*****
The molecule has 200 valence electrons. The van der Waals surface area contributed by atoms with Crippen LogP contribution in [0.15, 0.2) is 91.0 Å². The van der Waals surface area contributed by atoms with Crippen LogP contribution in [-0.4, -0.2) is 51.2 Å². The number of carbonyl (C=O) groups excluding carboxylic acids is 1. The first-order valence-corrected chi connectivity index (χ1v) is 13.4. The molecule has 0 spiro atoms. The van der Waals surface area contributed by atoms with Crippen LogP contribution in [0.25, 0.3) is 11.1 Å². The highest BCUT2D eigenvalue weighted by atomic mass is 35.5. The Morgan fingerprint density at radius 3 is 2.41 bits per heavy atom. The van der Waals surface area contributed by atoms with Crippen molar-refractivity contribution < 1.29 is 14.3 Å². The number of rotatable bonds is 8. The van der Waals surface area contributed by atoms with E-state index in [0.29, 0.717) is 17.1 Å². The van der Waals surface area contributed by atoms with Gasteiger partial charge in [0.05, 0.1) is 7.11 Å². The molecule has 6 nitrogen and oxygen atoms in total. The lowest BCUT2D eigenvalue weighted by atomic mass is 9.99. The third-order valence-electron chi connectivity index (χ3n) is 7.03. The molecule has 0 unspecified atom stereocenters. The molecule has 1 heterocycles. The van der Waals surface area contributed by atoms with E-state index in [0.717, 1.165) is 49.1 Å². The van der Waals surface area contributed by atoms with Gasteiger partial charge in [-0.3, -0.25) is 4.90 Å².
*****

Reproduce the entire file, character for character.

The molecule has 200 valence electrons. The van der Waals surface area contributed by atoms with Crippen LogP contribution in [0.15, 0.2) is 91.0 Å². The van der Waals surface area contributed by atoms with Crippen LogP contribution in [-0.4, -0.2) is 51.2 Å². The number of carbonyl (C=O) groups excluding carboxylic acids is 1. The first-order valence-corrected chi connectivity index (χ1v) is 13.4. The molecule has 0 spiro atoms. The van der Waals surface area contributed by atoms with Crippen LogP contribution in [0.25, 0.3) is 11.1 Å². The highest BCUT2D eigenvalue weighted by atomic mass is 35.5. The Morgan fingerprint density at radius 3 is 2.41 bits per heavy atom. The van der Waals surface area contributed by atoms with Crippen molar-refractivity contribution < 1.29 is 14.3 Å². The number of rotatable bonds is 8. The van der Waals surface area contributed by atoms with E-state index in [0.29, 0.717) is 17.1 Å². The van der Waals surface area contributed by atoms with Gasteiger partial charge in [0.05, 0.1) is 7.11 Å². The molecule has 6 nitrogen and oxygen atoms in total. The lowest BCUT2D eigenvalue weighted by atomic mass is 9.99. The third-order valence-electron chi connectivity index (χ3n) is 7.03. The molecule has 0 unspecified atom stereocenters. The molecule has 1 heterocycles. The van der Waals surface area contributed by atoms with E-state index in [0.717, 1.165) is 49.1 Å². The van der Waals surface area contributed by atoms with Gasteiger partial charge in [-0.3, -0.25) is 4.90 Å².